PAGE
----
Don’t just call the midwife... How doulas are becoming more popular for St Albans mothers-to-be
PUBLISHED: 19:00 20 March 2017
For World Doula Week (March 22-28), Caroline Thain spoke to a St Albans doula to find out – what does a doula do?
You might have heard of the word, as they are becoming more common as a means of birth support, as well as - or instead of - a regular birth partner.
Julia Flynn, who lives in Marshalswick, St Albans, became a doula after she realized she loved caring when she stepped to the aid of a neighbour. The mum-of-three is now a self-employed doula providing support to women in pregnancy, labour and afterwards.
She said: “I am passionate about birth and early baby days and privileged to be part of life-changing journeys with local women. Many women are keen to keep their births as natural as possible and turn to hypnobirthing and doulas to support their wishes.
“Having a female who is older around gives much needed reassurance at a time when women are vulnerable. Unfortunately we no longer live in a time where we have an aunt or mother a couple of streets away.”
Growing dissatisfaction with antenatal care and overstretched maternity units with impossibly busy midwives is resulting in women feeling they need to pay for a doula, so they can have the emotional and practical support they need. While preparing for birth and when the baby is a newborn, a doula can be invaluable in helping life run more smoothly at what can be an incredibly stressful time.
Julia, 46, who is also a certified Mindful Mamma hypnobirthing practitioner and runs the Positive Birth Movement group in St Albans, said: “Parents these days can feel overwhelmed by differing advice. Doulas support the whole family to have a positive experience of pregnancy, birth and early weeks.
“Some of the mothers I have worked with say I am like a friend, neighbour or mother. We support families with decisions they make and the way they would like to birth or parent. We do our best to protect their birthing or early baby ‘bubble’.
“The doula’s most important role is nurturing, continuous support and reassurance. As the health service comes under increasing pressure women can be nervous about continuity of care and midwives being increasingly busy.”
However, it is a totally different job to that of a midwife, which Julia is keen to point out. She explained how she looks at the mum to see how she is on a physical and emotional level – maybe she needs a cold flannel, massage, music playing, the lights off, sleep, changing positions or positive messages…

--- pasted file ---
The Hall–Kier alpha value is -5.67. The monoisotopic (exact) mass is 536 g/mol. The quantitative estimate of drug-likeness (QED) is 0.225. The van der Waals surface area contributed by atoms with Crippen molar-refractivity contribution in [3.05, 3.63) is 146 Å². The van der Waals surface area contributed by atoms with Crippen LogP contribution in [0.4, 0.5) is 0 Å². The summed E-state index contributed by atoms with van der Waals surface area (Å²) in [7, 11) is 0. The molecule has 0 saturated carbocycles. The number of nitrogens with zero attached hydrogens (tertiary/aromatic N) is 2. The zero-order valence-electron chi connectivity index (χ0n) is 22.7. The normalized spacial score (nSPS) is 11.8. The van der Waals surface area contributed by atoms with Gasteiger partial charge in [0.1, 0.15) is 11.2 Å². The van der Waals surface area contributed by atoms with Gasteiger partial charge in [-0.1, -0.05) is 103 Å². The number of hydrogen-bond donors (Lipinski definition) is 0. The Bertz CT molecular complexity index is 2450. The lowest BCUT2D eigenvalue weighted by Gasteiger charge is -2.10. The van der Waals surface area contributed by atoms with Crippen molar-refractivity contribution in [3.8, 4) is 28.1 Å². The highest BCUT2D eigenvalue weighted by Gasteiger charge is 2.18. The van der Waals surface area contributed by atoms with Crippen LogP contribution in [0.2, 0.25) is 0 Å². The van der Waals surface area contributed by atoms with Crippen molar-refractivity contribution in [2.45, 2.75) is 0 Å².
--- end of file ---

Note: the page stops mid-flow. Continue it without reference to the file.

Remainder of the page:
Doulas are there for partners too; helping them support their loved one, guiding them in what the mum might need and how they can help and reassuring dads everything is okay.
Julia, who had previous roles in marketing, teaching and childminding, said: “Birth is unpredictable and we can’t know what’s ahead of us, just that we will be there unconditionally. While doulas are not there to change outcomes, there is growing evidence having a doula brings tangible benefits.
“From reducing intervention rates to shortening labour and improving babies’ conditions at birth… While this research is important, it’s the less tangible benefits of having a non-judgemental companion during a life-altering event that most women remember and value.”
It doesn’t stop at the birth, with many doulas offering practical and emotional help from breastfeeding to shopping, helping mum rest or bathe or undertaking light domestic chores. Julia suggests that in the early days women would ideally just relax with their babies, feeding, which aids bonding and breastfeeding. But she recognizes this is not often possible.
She added: “Life so fast. People expect things now - an immediate response. In the early days with a baby, I always say to new mums ‘Pyjamas are your friend!’. This is the one time where you can allow yourself to lie with your babies, rest, eat and drink. We definitely need to follow our Chinese friends who have a month of confinement to restore health. Realistically this isn’t always possible so the best thing is to ensure you get as much rest as possible and eat and drink water.”
Anyone thinking of become a doula can find out more from Doula UK. A Doula UK recognized birth doula with a fairly typical support package charges between £600 and £2,000. A mentored birth doula (less experienced) charges £200-£450. Postnatal doulas charge hourly rates. Where cost is prohibitive, some women may be able to access a fund to cover the fee.
Craig Cartier and his wife Magda, from Charmouth Court, St Albans, were very happy to use Julia as their doula during the birth of their son Leon, who turned one this month.
He said: “Hiring Julia as our birth doula was some of the best money we spent in our pregnancy journey and I can’t recommend Julia and doula-ing in general highly enough.
“We were first interested in a doula, as we had read the impressive statistics showing the likelihood of positive birth outcomes with doula support. But our actual experience really showed the value of a doula.”
The couple ended up with an unplanned home birth when little Leon turned up faster than they could make it to hospital, so emergency paramedics and midwives were called and raced to the scene.
Craig added: “While I was coordinating with midwives, hospital and paramedics, Julia was supporting my partner the whole way through contractions. They had built strong trust ahead of the birth, which helped us manage an otherwise stressful situation. Despite a potentially disastrous set of circumstances, we had a successful home birth, a happy baby and mom and a great story.
“There is absolutely no way the outcome would have been as positive without Julia. As often happens in birth, things didn’t go to plan and it makes me so glad we had Julia at our side.”